Here, the sea floor plunges down 40 times the height of Niagara Falls, to a depth of 10,000 feet. / And the crew believes that this plain is the final resting round of Shackleton’s ship.

This expedition chartered the Agulhas II: a sleek, red, state-of-the-art, 440-foot-long South African icebreaker. She’s got accommodations for 100, onboard laboratories, a gym, a sauna, an auditorium, a library, and a helicopter landing pad. And in 2019, it carried a very special search tool.

Nico: [00:06:15] / they came in 2019 with the state of the art of underwater, autonomous underwater vehicle, which is absolutely the best vehicle which is used now in open water. / 

That word he’s saying is “vehicle.” I’m not making fun of his pronunciation—trust me; his English is much better than my French.

Anyway, the vehicle in question looks like a bright orange, 20-foot torpedo.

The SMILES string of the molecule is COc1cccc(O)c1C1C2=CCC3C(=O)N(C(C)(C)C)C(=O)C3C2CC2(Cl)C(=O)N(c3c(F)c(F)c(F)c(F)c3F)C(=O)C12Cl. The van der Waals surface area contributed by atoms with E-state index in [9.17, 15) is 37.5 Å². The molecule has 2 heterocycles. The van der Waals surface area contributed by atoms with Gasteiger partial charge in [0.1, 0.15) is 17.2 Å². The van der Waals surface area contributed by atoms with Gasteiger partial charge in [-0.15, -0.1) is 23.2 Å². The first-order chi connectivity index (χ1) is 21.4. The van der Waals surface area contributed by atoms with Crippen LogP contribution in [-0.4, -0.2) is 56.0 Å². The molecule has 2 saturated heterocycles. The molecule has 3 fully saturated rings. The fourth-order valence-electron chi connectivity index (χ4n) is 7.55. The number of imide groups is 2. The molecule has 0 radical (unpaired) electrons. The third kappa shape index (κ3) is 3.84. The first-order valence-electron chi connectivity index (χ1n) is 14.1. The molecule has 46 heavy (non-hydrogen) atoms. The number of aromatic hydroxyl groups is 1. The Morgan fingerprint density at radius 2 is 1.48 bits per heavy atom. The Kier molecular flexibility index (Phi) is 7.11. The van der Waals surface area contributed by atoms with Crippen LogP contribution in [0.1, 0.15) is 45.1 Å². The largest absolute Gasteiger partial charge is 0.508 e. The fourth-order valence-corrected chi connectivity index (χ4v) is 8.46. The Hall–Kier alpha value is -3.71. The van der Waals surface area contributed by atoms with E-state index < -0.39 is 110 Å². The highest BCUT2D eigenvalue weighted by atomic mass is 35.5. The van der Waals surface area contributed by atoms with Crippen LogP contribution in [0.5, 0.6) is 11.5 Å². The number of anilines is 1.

NARR: The propellers bite, and the AUV dives.

But Nico Vincente points out that this AUV is an autonomous vehicle. You pre-program it and then set it loose. And if anything goes wrong…

Nico: (Con’t) Unfortunately, /this kind of vehicle, once you have any issue, / the basic solution for them is to do an emergency ascent. /

Pogue: [00:07:28] Aha. But when there’s ice…

Nico: [00:07:31] Then when you are on ice, it’s quite more complicated, because if you lose contact with the vehicle and do an emergency ascent, then you’re losing the vehicle/. 

That is precisely what happened.

NARR: 30 hours into the dive, the AUV that scans the sea floor has gone missing. / If they can’t reconnect, they’ll never find out what’s below.  / As conditions worsen, the team makes a difficult call. / The team halts their mission and reluctantly returns home.

The 2019 crew never saw the AUV again. It’s lost forever it under all that ice.The History Channel documentary about that expedition wound up being very short.

For Nico, though, the 20109 expedition’s failure to find Endurance has its useful aspects. He was able to hire a member of its team for a new attempt, called Endurance22.

Nico: [00:05:29] / she produced a, a lesson learned report on this. And this lesson learned report has been my Bible for over two years to build a new solution for Endurance22. And without this, without this report, I think that we will never find the Endurance. /

The first big lesson: No more untethered underwater vehicles, which don’t give their data until they come back to your ship.